The first records of military naturalization began during World War I, when the Act of May 9, 1918 (40 Stat. 512) was enacted providing for the naturalization of alien soldiers at the various training and assembling points in the United States. During the years 1911 to 1920, a total of 244,300 soldiers were naturalized. Albert John Saridaki was among them.
Albert’s US Military Registration is dated 5 June 1917. At that time he was working for the Bethlehem Steel Company in Bethlehem, Pennsylvania, USA. He had been in the US since 31 August 1912, and was 23 years old.
On 6 June 1918 he received his US Citizenship via the Act of May 9, 1918 at Camp Meade, Maryland. Men ages 21 - 31 were selectively drafted into the military starting on 27 June 1918. It is concluded that Albert volunteered for active duty in 1917.
The 79th Division, "Liberty" Division, also known as the "Lorraine" Division, was a National Army division established 5 August 1917 by the War Department to be formed at Camp Meade, Maryland. The Division was commanded by Maj. Gen. Joseph E. Kuhn. Draftees were from Pennsylvania and Maryland. Shrouded in secrecy, the Brigade left from Hoboken, New Jersey in July 1918 on the SS Leviathan, a speedy ex-German liner that arrived at Brest, France the morning of 15 July 1918. They trained for two months at Champ Little behind the French lines. On 26 September 1918 they "went over the top" in the Meuse-Argonne offensive. In a period of heartbreaking losses, the men struggled through nine kilometers of barbed wire and pot-marked earth. They destroyed German defenses that were said to be impregnable.
Albert occasionally spoke of his experience. He told of the soldier next to him being killed, and a piece of shrapnel striking his watch, which otherwise, would have wounded him. He also told of how they were fed in the trenches; loaves of bread where distributed by being dumped into the muddy trenches…they were happy to have something to eat.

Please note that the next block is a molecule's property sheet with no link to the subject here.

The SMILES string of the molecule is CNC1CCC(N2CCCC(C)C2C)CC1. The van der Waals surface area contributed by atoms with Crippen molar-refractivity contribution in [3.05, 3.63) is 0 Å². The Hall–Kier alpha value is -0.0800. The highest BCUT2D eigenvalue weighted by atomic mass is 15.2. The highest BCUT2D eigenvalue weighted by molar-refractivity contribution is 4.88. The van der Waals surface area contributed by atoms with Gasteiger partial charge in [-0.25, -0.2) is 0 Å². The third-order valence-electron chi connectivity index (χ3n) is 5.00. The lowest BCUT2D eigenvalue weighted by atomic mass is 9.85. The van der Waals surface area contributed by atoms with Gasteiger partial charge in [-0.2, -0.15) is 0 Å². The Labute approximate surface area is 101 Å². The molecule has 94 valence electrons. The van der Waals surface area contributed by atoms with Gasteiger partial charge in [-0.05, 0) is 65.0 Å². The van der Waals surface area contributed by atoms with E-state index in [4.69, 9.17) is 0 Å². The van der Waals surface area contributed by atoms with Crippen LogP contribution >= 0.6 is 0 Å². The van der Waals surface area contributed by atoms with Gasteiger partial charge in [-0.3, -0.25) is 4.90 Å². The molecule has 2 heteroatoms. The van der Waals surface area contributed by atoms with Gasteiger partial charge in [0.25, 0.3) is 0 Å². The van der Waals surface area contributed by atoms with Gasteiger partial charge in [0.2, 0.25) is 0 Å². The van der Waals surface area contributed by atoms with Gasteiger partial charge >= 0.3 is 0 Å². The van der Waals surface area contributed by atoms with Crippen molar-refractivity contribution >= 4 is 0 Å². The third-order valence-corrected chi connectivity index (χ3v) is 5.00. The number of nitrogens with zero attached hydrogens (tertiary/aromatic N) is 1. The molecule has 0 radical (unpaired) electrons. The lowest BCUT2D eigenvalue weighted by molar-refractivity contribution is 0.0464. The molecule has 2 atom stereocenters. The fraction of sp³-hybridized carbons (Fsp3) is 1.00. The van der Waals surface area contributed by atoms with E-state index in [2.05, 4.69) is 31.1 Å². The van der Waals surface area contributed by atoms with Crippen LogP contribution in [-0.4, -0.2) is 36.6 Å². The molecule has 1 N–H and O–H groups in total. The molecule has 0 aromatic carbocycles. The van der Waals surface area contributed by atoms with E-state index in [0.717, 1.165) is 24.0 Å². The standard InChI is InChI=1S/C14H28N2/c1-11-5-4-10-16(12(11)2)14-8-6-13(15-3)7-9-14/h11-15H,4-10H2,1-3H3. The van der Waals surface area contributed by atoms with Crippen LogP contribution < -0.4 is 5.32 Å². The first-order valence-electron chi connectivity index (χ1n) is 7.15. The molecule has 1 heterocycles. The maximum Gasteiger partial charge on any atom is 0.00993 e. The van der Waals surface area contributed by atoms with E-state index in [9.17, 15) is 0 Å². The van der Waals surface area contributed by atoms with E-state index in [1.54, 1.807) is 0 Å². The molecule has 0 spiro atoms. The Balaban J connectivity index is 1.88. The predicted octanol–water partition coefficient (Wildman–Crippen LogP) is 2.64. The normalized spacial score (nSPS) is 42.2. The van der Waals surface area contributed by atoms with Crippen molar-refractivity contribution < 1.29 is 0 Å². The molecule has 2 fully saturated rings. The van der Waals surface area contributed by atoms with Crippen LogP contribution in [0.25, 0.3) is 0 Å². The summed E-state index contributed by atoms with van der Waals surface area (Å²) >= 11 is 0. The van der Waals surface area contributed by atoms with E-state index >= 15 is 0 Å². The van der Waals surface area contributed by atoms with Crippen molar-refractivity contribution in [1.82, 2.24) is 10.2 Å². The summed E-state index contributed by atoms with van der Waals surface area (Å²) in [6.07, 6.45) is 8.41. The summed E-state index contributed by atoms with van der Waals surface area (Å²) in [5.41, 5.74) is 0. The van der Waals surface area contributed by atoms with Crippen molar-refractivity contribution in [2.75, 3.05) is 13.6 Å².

Albert is on the Army Roles as an Interpreter. We believe he was with one of the infantry brigades as their interpreter. They had to work with a French Division which was on their flanks. The interpreters ran messages between the US and French units, which was the only way they had to know where every one was located. In reading memoirs about Runners, these fellows just carried 45's; out side of pigeons the only other communication was wire strung out for phones but was no good when on the move. The interpreters who were with the infantry were always armed; they were smaller men, generally educated and ‘a little crazy.’ Many were college educated, and just liked doing it. If you notice in Albert’s military photo, he is carrying a 45, and the condition of his boots does not support the idea that he was an interpreter in the headquarters company.
The 313th fought until the end of the war, 11 November 1918. Gen. John J. Pershing commended the men of the 79th Division, and especially the 313th Infantry Regiment whose forces penetrated deeper into enemy territory then any other outfit.
It was during the time between Armistice and the Regiment’s departure that Albert was able to travel to Paris to witness this brother, Pierre, play for Greece’s soccer team in the Inter-Allied Olympic Games in Pershing Stadium, Paris. It was one of his fondest memories.